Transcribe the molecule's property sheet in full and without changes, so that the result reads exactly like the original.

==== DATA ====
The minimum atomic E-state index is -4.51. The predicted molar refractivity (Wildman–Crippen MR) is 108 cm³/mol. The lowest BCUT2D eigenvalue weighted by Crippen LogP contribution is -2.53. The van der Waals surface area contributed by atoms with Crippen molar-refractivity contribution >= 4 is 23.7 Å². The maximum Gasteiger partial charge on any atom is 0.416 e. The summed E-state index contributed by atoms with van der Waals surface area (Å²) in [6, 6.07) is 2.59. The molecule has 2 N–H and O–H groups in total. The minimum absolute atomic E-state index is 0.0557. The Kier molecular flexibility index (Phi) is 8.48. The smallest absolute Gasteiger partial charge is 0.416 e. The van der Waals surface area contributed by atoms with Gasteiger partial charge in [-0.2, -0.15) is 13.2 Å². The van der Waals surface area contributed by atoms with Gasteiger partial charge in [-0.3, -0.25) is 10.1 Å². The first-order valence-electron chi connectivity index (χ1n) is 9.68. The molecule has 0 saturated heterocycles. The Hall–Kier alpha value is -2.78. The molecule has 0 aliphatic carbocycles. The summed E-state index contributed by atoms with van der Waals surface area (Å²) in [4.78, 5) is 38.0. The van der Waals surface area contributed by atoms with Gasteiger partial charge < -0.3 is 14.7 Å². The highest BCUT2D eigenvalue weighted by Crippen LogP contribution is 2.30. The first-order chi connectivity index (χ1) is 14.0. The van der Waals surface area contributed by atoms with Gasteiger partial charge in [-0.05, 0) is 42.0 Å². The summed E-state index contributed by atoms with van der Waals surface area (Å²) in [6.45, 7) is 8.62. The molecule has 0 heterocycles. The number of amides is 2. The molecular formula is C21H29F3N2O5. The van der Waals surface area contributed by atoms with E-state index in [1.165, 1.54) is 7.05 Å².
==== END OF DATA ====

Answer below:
The minimum atomic E-state index is -4.51. The predicted molar refractivity (Wildman–Crippen MR) is 108 cm³/mol. The lowest BCUT2D eigenvalue weighted by Crippen LogP contribution is -2.53. The van der Waals surface area contributed by atoms with Crippen molar-refractivity contribution >= 4 is 23.7 Å². The maximum Gasteiger partial charge on any atom is 0.416 e. The summed E-state index contributed by atoms with van der Waals surface area (Å²) in [6, 6.07) is 2.59. The molecule has 2 N–H and O–H groups in total. The minimum absolute atomic E-state index is 0.0557. The Kier molecular flexibility index (Phi) is 8.48. The smallest absolute Gasteiger partial charge is 0.416 e. The van der Waals surface area contributed by atoms with Gasteiger partial charge in [-0.2, -0.15) is 13.2 Å². The van der Waals surface area contributed by atoms with Gasteiger partial charge in [-0.3, -0.25) is 10.1 Å². The first-order valence-electron chi connectivity index (χ1n) is 9.68. The molecule has 0 saturated heterocycles. The Hall–Kier alpha value is -2.78. The molecule has 0 aliphatic carbocycles. The summed E-state index contributed by atoms with van der Waals surface area (Å²) in [4.78, 5) is 38.0. The van der Waals surface area contributed by atoms with Gasteiger partial charge < -0.3 is 14.7 Å². The highest BCUT2D eigenvalue weighted by Crippen LogP contribution is 2.30. The first-order chi connectivity index (χ1) is 14.0. The van der Waals surface area contributed by atoms with Gasteiger partial charge in [-0.05, 0) is 42.0 Å². The summed E-state index contributed by atoms with van der Waals surface area (Å²) in [6.45, 7) is 8.62. The molecule has 0 heterocycles. The number of amides is 2. The molecular formula is C21H29F3N2O5. The van der Waals surface area contributed by atoms with E-state index in [1.165, 1.54) is 7.05 Å².